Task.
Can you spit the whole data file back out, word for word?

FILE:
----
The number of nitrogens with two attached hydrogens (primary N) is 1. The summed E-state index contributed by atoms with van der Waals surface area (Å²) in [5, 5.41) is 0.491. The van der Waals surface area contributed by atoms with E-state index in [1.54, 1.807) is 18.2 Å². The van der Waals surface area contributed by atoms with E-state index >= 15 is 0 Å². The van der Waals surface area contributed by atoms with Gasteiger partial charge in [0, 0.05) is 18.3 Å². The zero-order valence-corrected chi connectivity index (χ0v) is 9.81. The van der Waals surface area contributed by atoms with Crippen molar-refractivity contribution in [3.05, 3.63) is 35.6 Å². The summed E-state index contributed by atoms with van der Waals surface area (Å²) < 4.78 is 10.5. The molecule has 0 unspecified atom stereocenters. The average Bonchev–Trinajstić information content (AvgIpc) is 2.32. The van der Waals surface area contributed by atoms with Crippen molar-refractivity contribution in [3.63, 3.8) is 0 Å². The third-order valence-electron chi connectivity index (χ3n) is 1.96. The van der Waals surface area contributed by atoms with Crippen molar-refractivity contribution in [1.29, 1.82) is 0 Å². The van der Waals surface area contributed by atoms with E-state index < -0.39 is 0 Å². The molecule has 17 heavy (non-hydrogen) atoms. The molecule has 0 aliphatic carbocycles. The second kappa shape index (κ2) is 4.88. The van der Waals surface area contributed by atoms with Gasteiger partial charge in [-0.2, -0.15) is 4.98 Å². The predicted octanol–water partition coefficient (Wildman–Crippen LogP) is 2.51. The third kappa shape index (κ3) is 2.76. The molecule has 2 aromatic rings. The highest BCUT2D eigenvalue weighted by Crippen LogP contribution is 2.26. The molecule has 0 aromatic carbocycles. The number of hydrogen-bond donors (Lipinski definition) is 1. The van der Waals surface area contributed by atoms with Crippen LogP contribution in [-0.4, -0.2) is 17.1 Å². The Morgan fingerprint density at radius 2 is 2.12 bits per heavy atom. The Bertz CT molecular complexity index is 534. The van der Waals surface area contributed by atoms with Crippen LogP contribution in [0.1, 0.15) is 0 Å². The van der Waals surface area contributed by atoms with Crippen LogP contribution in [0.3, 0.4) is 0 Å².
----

The number of nitrogens with two attached hydrogens (primary N) is 1. The summed E-state index contributed by atoms with van der Waals surface area (Å²) in [5, 5.41) is 0.491. The van der Waals surface area contributed by atoms with E-state index in [1.54, 1.807) is 18.2 Å². The van der Waals surface area contributed by atoms with E-state index >= 15 is 0 Å². The van der Waals surface area contributed by atoms with Gasteiger partial charge in [0, 0.05) is 18.3 Å². The zero-order valence-corrected chi connectivity index (χ0v) is 9.81. The van der Waals surface area contributed by atoms with Crippen molar-refractivity contribution in [3.05, 3.63) is 35.6 Å². The summed E-state index contributed by atoms with van der Waals surface area (Å²) < 4.78 is 10.5. The molecule has 0 unspecified atom stereocenters. The average Bonchev–Trinajstić information content (AvgIpc) is 2.32. The van der Waals surface area contributed by atoms with Crippen molar-refractivity contribution in [3.63, 3.8) is 0 Å². The third-order valence-electron chi connectivity index (χ3n) is 1.96. The van der Waals surface area contributed by atoms with Crippen molar-refractivity contribution in [1.29, 1.82) is 0 Å². The van der Waals surface area contributed by atoms with E-state index < -0.39 is 0 Å². The molecule has 17 heavy (non-hydrogen) atoms. The molecule has 0 aliphatic carbocycles. The second kappa shape index (κ2) is 4.88. The van der Waals surface area contributed by atoms with Gasteiger partial charge in [-0.2, -0.15) is 4.98 Å². The predicted octanol–water partition coefficient (Wildman–Crippen LogP) is 2.51. The third kappa shape index (κ3) is 2.76. The molecule has 2 aromatic rings. The highest BCUT2D eigenvalue weighted by Crippen LogP contribution is 2.26. The molecule has 0 aromatic carbocycles. The number of hydrogen-bond donors (Lipinski definition) is 1. The van der Waals surface area contributed by atoms with Crippen LogP contribution in [-0.4, -0.2) is 17.1 Å². The Morgan fingerprint density at radius 2 is 2.12 bits per heavy atom. The Bertz CT molecular complexity index is 534. The van der Waals surface area contributed by atoms with Crippen LogP contribution in [0.1, 0.15) is 0 Å². The van der Waals surface area contributed by atoms with Crippen LogP contribution in [0.3, 0.4) is 0 Å².